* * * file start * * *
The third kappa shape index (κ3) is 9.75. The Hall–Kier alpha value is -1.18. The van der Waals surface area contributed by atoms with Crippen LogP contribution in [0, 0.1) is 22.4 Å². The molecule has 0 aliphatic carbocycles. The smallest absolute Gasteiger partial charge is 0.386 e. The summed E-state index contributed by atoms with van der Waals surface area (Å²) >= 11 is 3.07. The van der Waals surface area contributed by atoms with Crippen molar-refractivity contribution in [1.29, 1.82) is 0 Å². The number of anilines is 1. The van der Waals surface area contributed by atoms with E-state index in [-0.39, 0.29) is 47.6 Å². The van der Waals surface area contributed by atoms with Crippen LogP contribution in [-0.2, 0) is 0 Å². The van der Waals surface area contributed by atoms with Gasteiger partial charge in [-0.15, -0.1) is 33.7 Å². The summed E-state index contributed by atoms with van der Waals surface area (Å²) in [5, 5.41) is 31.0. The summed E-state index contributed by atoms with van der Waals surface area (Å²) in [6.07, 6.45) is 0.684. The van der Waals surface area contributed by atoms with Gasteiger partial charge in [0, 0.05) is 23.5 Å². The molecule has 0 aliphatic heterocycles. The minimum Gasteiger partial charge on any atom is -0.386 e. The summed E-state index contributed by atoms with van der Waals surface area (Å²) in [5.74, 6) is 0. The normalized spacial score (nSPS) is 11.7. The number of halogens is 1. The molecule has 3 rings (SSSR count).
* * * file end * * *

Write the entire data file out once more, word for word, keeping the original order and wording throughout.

The third kappa shape index (κ3) is 9.75. The Hall–Kier alpha value is -1.18. The van der Waals surface area contributed by atoms with Crippen LogP contribution in [0, 0.1) is 22.4 Å². The molecule has 0 aliphatic carbocycles. The smallest absolute Gasteiger partial charge is 0.386 e. The summed E-state index contributed by atoms with van der Waals surface area (Å²) >= 11 is 3.07. The van der Waals surface area contributed by atoms with Crippen molar-refractivity contribution in [1.29, 1.82) is 0 Å². The number of anilines is 1. The van der Waals surface area contributed by atoms with E-state index in [-0.39, 0.29) is 47.6 Å². The van der Waals surface area contributed by atoms with Crippen LogP contribution in [-0.2, 0) is 0 Å². The van der Waals surface area contributed by atoms with Gasteiger partial charge in [-0.15, -0.1) is 33.7 Å². The summed E-state index contributed by atoms with van der Waals surface area (Å²) in [5, 5.41) is 31.0. The summed E-state index contributed by atoms with van der Waals surface area (Å²) in [6.07, 6.45) is 0.684. The van der Waals surface area contributed by atoms with Gasteiger partial charge in [0, 0.05) is 23.5 Å². The molecule has 0 aliphatic heterocycles. The minimum Gasteiger partial charge on any atom is -0.386 e. The summed E-state index contributed by atoms with van der Waals surface area (Å²) in [5.74, 6) is 0. The normalized spacial score (nSPS) is 11.7. The number of halogens is 1. The molecule has 3 rings (SSSR count).